I received computer parts today and began building. Everything went smoothly until when i installed the cpu heatsink. I got some resistance when putting the locking mechanism onto the part on the motherboard so i loosed the motherboard part to be able to fit the cooler. When i eventually started up the computer the cpu fan seemed to be accelerating very fast and windows 7 wouldn't boot. When i went into the bios it says cpu temp was going up to 57c before i turned it back off. I'm using a hdd from my laptop with drivers for motherboard/gpu installed from the laptop. Basically when it gets to "Windows is starting up" It stops and restarts 2 seconds in. Whats the problem? Is it the cpu? I also removed the heatsink and cpu and put it back in with no change.
Amd 8120 cpu + msi 990FX-GD65 v2 motherboard + msi hd 7850 + rosewill 530w green series
everything default; cpu voltage 1.33-1.4
are you using the stock heatsink? seems like the cpu is over heating.
Did you put thermal paste on the cpu? I don't see the reason why that cpu will go to that high temperature even if your pc didn't boot up yet , there is a cooling problem, thermal paste or you did't mount your heatsink good.
Its the stock heatsink that already had the paste applied. And even if it was heating up fast it starts at below 50c and still doesn't start windows.
Had you had problems when you installed the windows?
No. I'm using my laptop hard drive. That already had windows on it.
That is the problem , the windows must be installed on your current desktop pc, not on your laptop or any other computer, if you reinstall the windows it sould work.
Razz0r wrote:That is the problem , the windows must be installed on your current desktop pc, not on your laptop or any other computer, if you reinstall the windows it sould work.
Seriously? What does the OP using his laptop drive to boot have to do with his CPU temperature in BIOS? Can you please explain?
If your laptop drive eventually boots to the desktop without blue screens, you should be ok with that laptop drive. Just plan to set up all your drivers and re-activate for the new hardware platform.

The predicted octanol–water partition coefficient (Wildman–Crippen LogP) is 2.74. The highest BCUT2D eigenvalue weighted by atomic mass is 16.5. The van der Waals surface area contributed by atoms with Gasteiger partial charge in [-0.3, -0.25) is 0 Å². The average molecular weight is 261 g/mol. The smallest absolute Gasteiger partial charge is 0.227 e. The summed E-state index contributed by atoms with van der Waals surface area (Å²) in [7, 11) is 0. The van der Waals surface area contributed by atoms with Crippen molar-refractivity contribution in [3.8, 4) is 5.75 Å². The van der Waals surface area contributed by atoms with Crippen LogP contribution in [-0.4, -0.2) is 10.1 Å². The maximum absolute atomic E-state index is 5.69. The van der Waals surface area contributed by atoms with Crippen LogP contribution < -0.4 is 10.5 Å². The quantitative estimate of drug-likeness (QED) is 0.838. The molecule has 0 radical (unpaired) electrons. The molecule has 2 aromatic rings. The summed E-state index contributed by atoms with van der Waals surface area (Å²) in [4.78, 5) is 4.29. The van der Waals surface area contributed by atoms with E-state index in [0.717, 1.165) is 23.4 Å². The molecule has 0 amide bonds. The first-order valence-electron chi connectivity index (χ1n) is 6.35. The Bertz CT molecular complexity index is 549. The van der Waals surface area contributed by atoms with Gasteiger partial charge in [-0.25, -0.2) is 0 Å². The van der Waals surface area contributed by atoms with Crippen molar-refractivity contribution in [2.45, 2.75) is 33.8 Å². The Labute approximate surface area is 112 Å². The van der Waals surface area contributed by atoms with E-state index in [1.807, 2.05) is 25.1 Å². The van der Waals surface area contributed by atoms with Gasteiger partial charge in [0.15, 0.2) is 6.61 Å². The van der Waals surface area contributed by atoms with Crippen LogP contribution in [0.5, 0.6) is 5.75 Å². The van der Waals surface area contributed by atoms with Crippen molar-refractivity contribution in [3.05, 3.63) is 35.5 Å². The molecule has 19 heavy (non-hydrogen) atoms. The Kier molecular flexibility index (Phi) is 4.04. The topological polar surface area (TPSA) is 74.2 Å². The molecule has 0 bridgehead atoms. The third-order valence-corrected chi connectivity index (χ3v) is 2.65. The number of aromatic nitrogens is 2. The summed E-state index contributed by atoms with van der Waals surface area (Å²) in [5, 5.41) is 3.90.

AMD CPUs are not the coolest-running chips. They get pretty hot and that is normal, but 57c may be a smidge bit high on idle. I would expect to see that under full load non-overclocked. The chip can easily run up to 100c without damage and it will throttle itself down before that happens.
It appears from your description that your heatsink may be mounted poorly. Unplug the PC and take the heatsink off. Is the heatsink compound spread evenly across your CPU and heatsink bottom? If not re-mount the heatsink again (Make sure to clean off the old compound and apply the compound to the CPU top). This time pay very close attention to the mating between the cpu and the some new compound. Use good quality heat sink compund - don't use toothpaste. Also make sure the heatsink fan is plugged in to the CPU fan header of the motherboard. As you tighten down the heatsink, waqtch to make syre the area around it is free of obstacles that could interfere with proper seating (i.e. memory for the really big coolers).
If you find your cooler interferes with other motherboard features (i.e. a really big cooler's heatpipes hitting memory or other heatsink), see what you can do to either move the obstruction or re-orient the cooler. If none of that is possible you may need to buy a different, more compatible cooler.
Another thing to remember is that temperatures will go a bit higher when viewed in BIOS than when when you are running a properly-configured Windows. Windows provides low-level drivers that will control the clock of the CPU allowing it to cool. The bios will run the CPU at full speed for at least one core - this will make the temperature appear higher in bios.
If you run Windows from that laptop drive, be aware that windows will want to re-configure itself to the new computer. You will need to have all the drivers on hand and a USB-based mouse & keyboard may not work in Windows until you manage to get the USB drivers installed. I would not suggest putting that laptop drive back in a laptop after all that. Windows will of course need to re-activate on the new hardware.
Hope that helps.
Copyright 2013 © Godem Online Inc. | Web and server solutions by NewTech Solutions.